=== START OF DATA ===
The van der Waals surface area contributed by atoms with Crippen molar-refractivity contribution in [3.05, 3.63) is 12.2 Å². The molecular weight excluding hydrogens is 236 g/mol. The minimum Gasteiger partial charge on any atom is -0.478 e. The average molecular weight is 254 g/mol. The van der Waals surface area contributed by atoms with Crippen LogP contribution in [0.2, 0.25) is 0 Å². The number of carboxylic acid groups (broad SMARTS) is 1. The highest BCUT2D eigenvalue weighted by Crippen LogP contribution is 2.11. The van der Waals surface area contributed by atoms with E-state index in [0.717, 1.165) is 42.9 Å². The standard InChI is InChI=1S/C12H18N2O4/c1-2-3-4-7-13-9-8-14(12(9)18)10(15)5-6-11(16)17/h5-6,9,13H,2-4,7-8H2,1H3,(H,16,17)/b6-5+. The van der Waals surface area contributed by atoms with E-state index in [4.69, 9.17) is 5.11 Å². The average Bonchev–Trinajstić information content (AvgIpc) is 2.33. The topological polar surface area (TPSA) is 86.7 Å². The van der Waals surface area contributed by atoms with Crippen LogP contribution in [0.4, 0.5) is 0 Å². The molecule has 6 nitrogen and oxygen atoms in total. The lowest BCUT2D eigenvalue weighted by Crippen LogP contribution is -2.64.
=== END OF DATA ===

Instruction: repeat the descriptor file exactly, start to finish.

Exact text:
The van der Waals surface area contributed by atoms with Crippen molar-refractivity contribution in [3.05, 3.63) is 12.2 Å². The molecular weight excluding hydrogens is 236 g/mol. The minimum Gasteiger partial charge on any atom is -0.478 e. The average molecular weight is 254 g/mol. The van der Waals surface area contributed by atoms with Crippen LogP contribution in [0.2, 0.25) is 0 Å². The number of carboxylic acid groups (broad SMARTS) is 1. The highest BCUT2D eigenvalue weighted by Crippen LogP contribution is 2.11. The van der Waals surface area contributed by atoms with E-state index in [0.717, 1.165) is 42.9 Å². The standard InChI is InChI=1S/C12H18N2O4/c1-2-3-4-7-13-9-8-14(12(9)18)10(15)5-6-11(16)17/h5-6,9,13H,2-4,7-8H2,1H3,(H,16,17)/b6-5+. The van der Waals surface area contributed by atoms with E-state index in [4.69, 9.17) is 5.11 Å². The average Bonchev–Trinajstić information content (AvgIpc) is 2.33. The topological polar surface area (TPSA) is 86.7 Å². The van der Waals surface area contributed by atoms with Crippen LogP contribution in [0.4, 0.5) is 0 Å². The molecule has 6 nitrogen and oxygen atoms in total. The lowest BCUT2D eigenvalue weighted by Crippen LogP contribution is -2.64.